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While too numerous to list here I have tried out many different kinds of cycling bags.  Trunk bags, which I used for a time, put the weight up high and also make it difficult to throw a leg over (depending on how tall your rack is).  I no longer use trunk bags at all.  Saddlebags often interfere with your thighs while pedaling, and can also swing from side to side while you are climbing.  Mostly, I only use saddlebags on bikes that I will not ride vigorously, and where I can position the bag to sit far enough away from my legs – mostly this would be on larger bicycle frames.

For most riders, carrying weight on the rear of the bike will feel the most stable and natural, but it is is a good idea to think about your bike’s geometry and purpose before embarking on a new bag/rack experience.  You can measure your bike’s angles by using an angle finder, and you can take a rudimentary trail measurement of the front fork rake by following instructions which are readily available on the internet.

1980 Meral 650b Evolution

1980 Meral

1980 Meral 650b conversion – before

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1980 Meral 650b Conversion – different fenders and racks – and showing a little wear

Two years ago, I built up this lovely Reynolds 531 1980 Meral sport touring frame, and converted it to 650b (it was originally built for 700c wheels with minimal clearances).  I used a combination of new and vintage components.  My initial build had some issues, primarily involving fork shimmy as well as the Panaracer Col de la Vie tires feeling ponderous and slow.  That problem was easily solved with the amazing Compass Loup Loup Pass tires.2015-05-07 005

With that issue resolved, I began riding the bike a lot more and using it as my primary commuter and weekend rider. But then, it was a dark and rainy night when…I was climbing a steep hill, approaching a light, suddenly a pedestrian walked in front of me, and I had to swerve while driving the pedal down.  That caught my shoe up in the fender stay bolts of the pretty hammered fenders I had installed, and I nearly crashed.  While I knew about the toe overlap issue with this build, and had adjusted to it, more or less, this was one of those situations when toe overlap became unacceptable.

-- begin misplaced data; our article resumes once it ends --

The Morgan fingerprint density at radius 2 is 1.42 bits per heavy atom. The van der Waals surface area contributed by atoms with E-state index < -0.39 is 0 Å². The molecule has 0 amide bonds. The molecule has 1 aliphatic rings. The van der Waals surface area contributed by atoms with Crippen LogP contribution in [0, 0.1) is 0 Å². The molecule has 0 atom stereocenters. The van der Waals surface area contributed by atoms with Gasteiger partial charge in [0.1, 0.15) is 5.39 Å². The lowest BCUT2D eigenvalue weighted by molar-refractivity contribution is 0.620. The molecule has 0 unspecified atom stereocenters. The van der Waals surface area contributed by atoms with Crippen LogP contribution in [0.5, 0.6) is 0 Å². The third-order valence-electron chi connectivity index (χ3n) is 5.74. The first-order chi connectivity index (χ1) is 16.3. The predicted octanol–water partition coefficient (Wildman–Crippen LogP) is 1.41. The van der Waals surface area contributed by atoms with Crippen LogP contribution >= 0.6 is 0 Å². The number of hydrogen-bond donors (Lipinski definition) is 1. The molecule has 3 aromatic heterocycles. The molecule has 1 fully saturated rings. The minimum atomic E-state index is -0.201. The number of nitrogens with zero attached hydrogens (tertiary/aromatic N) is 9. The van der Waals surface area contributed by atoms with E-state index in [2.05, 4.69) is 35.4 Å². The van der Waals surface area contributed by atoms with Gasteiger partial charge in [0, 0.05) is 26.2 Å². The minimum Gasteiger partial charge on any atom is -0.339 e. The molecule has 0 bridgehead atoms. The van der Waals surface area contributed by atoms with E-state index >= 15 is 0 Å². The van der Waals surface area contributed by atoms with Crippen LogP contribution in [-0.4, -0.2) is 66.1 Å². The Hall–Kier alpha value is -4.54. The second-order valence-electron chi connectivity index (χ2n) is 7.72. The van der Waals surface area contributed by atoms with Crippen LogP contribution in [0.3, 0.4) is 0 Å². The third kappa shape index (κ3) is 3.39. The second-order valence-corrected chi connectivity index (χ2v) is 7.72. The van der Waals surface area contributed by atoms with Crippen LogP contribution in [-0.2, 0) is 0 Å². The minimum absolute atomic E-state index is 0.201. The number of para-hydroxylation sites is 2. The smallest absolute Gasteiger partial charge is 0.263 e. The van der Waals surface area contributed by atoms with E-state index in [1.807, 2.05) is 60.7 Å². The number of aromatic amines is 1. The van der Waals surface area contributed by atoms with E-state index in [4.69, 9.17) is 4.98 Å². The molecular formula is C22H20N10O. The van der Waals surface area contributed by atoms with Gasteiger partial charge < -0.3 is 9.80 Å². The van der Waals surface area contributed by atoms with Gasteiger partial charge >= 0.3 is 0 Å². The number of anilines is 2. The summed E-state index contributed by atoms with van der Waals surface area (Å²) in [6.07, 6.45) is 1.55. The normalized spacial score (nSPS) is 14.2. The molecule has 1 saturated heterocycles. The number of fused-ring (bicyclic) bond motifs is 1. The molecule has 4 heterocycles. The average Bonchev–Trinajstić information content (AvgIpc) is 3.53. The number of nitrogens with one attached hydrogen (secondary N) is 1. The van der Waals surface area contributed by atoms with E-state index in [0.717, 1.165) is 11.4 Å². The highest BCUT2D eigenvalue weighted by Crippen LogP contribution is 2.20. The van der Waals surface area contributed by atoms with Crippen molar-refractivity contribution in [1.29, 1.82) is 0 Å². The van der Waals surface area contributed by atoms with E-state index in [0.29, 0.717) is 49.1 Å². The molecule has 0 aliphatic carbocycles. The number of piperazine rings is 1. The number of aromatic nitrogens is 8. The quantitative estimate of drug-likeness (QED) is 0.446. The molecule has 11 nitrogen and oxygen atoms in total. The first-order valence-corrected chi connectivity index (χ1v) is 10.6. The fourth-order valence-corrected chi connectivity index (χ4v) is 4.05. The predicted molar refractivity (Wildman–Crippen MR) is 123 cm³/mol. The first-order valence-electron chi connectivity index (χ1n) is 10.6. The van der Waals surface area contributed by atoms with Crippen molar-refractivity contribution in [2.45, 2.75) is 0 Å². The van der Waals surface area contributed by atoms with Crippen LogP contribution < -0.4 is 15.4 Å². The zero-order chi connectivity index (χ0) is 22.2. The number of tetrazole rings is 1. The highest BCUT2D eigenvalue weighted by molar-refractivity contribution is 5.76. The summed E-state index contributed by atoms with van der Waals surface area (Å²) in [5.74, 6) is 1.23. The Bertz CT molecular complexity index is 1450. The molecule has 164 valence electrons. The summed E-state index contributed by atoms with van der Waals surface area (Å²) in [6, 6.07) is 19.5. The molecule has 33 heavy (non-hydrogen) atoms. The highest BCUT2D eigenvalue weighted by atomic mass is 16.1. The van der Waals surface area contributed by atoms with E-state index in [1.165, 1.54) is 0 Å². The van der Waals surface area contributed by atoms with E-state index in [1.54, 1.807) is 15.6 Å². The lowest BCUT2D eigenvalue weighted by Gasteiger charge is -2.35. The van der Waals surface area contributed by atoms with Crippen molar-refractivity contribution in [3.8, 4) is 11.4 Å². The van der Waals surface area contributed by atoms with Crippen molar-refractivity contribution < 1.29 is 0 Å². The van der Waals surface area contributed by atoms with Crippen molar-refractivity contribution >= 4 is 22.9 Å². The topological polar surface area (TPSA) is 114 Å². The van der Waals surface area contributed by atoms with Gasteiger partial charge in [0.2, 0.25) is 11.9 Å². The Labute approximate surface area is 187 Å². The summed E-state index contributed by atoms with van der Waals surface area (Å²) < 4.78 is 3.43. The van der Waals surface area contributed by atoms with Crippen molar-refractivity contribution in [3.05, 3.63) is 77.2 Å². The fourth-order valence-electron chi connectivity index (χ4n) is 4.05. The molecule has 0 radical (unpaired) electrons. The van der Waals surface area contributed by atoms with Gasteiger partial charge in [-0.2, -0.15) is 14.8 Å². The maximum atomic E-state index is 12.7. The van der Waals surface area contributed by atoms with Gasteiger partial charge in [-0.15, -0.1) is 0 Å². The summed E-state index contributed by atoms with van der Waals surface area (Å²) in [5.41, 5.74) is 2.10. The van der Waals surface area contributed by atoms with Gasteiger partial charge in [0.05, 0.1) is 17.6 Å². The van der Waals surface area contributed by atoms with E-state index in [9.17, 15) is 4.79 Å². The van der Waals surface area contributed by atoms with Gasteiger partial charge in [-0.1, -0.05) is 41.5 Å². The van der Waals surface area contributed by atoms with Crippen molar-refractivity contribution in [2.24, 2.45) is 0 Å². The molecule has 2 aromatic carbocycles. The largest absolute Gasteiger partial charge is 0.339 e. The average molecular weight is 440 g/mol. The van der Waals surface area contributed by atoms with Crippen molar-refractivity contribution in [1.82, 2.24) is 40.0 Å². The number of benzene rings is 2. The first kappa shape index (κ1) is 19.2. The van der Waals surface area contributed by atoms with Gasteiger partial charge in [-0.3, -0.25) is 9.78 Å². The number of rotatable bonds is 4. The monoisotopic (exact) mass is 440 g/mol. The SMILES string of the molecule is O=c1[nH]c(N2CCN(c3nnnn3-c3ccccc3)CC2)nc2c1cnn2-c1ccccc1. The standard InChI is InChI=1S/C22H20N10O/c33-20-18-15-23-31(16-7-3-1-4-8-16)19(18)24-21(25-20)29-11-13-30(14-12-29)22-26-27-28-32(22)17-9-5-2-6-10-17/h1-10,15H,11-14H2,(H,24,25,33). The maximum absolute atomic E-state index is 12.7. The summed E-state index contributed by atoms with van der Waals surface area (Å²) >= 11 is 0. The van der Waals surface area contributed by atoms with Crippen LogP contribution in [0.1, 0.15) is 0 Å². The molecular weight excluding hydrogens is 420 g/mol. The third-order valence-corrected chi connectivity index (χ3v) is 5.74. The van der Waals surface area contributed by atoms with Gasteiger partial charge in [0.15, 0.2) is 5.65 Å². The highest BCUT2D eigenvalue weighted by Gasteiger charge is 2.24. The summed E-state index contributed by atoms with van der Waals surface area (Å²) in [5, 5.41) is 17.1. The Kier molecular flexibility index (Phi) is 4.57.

As I was thinking about changing out the fenders, I felt it was the perfect time to consider replacing the heavy and not so attractive Ticino rear rack.  While rummaging through my parts bins, I came across some rusted old F. Fiol front and rear racks, which I had removed from an early 60’s rando bike.  They are made from stainless steel tubing, which I discovered once I started cleaning the rust off with a brass brush and some cleaning oil.

I didn’t want to give up the beautiful hammered fenders, but finally concluded that I had to do something different.  I probably needed narrower fenders, which didn’t use a stay mounting system with large bolts sticking out.

Then I remembered the simple but sturdy aluminum fenders I had used on my old Centurion Pro Tour.  I dug them out, and realized that their stays were flush mounted to the interior of the fenders (just what I needed), and that they were a bit narrower, albeit with much less bling, being of a very understated design.  Amazingly, they still looked great, even after about 40,000 miles of use.  So, I embarked on a whole new fender/rack installation.